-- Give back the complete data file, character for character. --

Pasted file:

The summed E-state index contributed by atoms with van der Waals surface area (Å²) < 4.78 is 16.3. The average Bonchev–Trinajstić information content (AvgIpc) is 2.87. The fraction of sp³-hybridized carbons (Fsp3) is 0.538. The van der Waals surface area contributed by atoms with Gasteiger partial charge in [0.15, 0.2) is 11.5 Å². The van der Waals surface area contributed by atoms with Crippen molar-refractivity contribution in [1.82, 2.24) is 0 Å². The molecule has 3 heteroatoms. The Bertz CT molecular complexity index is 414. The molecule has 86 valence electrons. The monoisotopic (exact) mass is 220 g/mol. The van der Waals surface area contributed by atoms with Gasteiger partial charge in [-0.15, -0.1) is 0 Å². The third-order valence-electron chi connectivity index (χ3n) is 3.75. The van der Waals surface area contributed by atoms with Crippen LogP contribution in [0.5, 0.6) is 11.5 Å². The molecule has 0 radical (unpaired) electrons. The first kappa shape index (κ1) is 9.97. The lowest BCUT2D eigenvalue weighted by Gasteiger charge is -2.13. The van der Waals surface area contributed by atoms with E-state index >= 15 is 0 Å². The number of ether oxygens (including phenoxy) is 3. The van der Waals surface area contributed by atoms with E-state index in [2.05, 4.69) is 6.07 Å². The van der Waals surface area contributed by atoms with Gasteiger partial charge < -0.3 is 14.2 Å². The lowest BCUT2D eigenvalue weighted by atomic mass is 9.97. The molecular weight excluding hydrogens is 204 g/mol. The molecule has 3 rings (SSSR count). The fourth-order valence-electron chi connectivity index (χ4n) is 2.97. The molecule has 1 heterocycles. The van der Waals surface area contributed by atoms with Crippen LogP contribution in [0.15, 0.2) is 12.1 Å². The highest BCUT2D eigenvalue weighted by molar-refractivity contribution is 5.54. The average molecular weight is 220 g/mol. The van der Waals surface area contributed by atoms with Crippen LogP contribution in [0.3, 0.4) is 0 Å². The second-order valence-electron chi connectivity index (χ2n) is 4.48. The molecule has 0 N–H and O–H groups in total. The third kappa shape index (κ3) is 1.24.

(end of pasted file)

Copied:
The summed E-state index contributed by atoms with van der Waals surface area (Å²) < 4.78 is 16.3. The average Bonchev–Trinajstić information content (AvgIpc) is 2.87. The fraction of sp³-hybridized carbons (Fsp3) is 0.538. The van der Waals surface area contributed by atoms with Gasteiger partial charge in [0.15, 0.2) is 11.5 Å². The van der Waals surface area contributed by atoms with Crippen molar-refractivity contribution in [1.82, 2.24) is 0 Å². The molecule has 3 heteroatoms. The Bertz CT molecular complexity index is 414. The molecule has 86 valence electrons. The monoisotopic (exact) mass is 220 g/mol. The van der Waals surface area contributed by atoms with Gasteiger partial charge in [-0.15, -0.1) is 0 Å². The third-order valence-electron chi connectivity index (χ3n) is 3.75. The van der Waals surface area contributed by atoms with Crippen LogP contribution in [0.5, 0.6) is 11.5 Å². The molecule has 0 radical (unpaired) electrons. The first kappa shape index (κ1) is 9.97. The lowest BCUT2D eigenvalue weighted by Gasteiger charge is -2.13. The van der Waals surface area contributed by atoms with E-state index >= 15 is 0 Å². The number of ether oxygens (including phenoxy) is 3. The van der Waals surface area contributed by atoms with E-state index in [2.05, 4.69) is 6.07 Å². The van der Waals surface area contributed by atoms with Gasteiger partial charge < -0.3 is 14.2 Å². The lowest BCUT2D eigenvalue weighted by atomic mass is 9.97. The molecular weight excluding hydrogens is 204 g/mol. The molecule has 3 rings (SSSR count). The fourth-order valence-electron chi connectivity index (χ4n) is 2.97. The molecule has 1 heterocycles. The van der Waals surface area contributed by atoms with Crippen LogP contribution in [0.15, 0.2) is 12.1 Å². The highest BCUT2D eigenvalue weighted by molar-refractivity contribution is 5.54. The average molecular weight is 220 g/mol. The van der Waals surface area contributed by atoms with Crippen LogP contribution in [0.3, 0.4) is 0 Å². The second-order valence-electron chi connectivity index (χ2n) is 4.48. The molecule has 0 N–H and O–H groups in total. The third kappa shape index (κ3) is 1.24.